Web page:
Some amount of fear is healthy. As a 2015 episode of NPR’s Invisibilia illustrates, that rare person born with no fear suffers some unique setbacks. Still, given the millions of people around the world with anxiety disorders and/or post-traumatic stress disorders, it’s easy to see the ways that experiencing too much fear, or experiencing it at the wrong times, can adversely affect day to day life.
That’s where the Cardiac Control for Fear in Brain (CCFB) studies come in. Led by Professor Sarah Garfinkel of the University of Sussex, in Brighton, UK, the goals are lofty. “Imagine what might be possible if you can turn fear on and off,” begins their fact sheet on the website for the European Research Council.
The concept behind CCFB is rooted in research demonstrating that the brain is better at appropriately processing “fear stimuli” just after the heart has made a beat. This can be harnessed in, for example, exposure therapy, which works best when the fear response is maximized in a safe environment. In other words, if a person with a fear of dogs is undergoing exposure therapy, confronting them with an image of a dog during the patient’s heartbeat will produce better results.
In a recent trial, Professor Garfinkel’s team applied the principle to people suffering arachnophobia by showing patients images of spiders in sync with the person’s heartbeat. The arachnophobes experienced noticeable results after just four half-hour sessions—a considerably shorter period than it would take to make similar progress in traditional exposure therapy.
These ideas also could potentially have an impact far greater than simply helping individuals cope with phobias. Consider the role of fear when it comes to police deciding whether to shoot a suspect. Many U.S. news stories have demonstrated cases in which officers shot unarmed African American men, seemingly swayed by fear induced by racial bias. This has wide-reaching consequences; a study in Britain’s prominent medical journal The Lancet found that such shootings negatively affect the mental health of the statewide African American population.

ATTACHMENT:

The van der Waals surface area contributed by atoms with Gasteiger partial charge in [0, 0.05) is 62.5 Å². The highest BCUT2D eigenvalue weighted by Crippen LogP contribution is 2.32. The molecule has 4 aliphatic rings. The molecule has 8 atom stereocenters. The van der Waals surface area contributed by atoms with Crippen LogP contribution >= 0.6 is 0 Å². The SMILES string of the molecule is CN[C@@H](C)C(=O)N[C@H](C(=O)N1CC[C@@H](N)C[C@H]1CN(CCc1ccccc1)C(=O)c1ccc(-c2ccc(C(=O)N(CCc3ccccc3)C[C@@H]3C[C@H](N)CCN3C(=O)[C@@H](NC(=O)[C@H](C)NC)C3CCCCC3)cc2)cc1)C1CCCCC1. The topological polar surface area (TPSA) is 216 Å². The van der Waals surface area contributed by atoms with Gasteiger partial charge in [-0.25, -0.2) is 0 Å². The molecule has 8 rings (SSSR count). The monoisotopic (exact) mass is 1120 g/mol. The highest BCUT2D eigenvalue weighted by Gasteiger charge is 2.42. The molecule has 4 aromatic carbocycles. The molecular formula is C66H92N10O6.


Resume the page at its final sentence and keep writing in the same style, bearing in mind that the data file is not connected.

Professor Garfinkel’s team assembled a group of white subjects and asked them to make split-second decisions—to shoot or not to shoot—based on images of black or white people, each holding either a gun or a cell phone. The results showed that the white people were more likely to “shoot” an unarmed black person if that image coincided with a heartbeat.
It is difficult to know how to apply these findings to the emotionally fraught world of on-duty police officers, and many activists would probably argue that racial sensitivity training makes for a better long-term investment, with greater overall impact on community health. Still, the link between fearful thoughts and beating hearts is a fascinating one, and one that may yet produce surprising—and helpful--findings.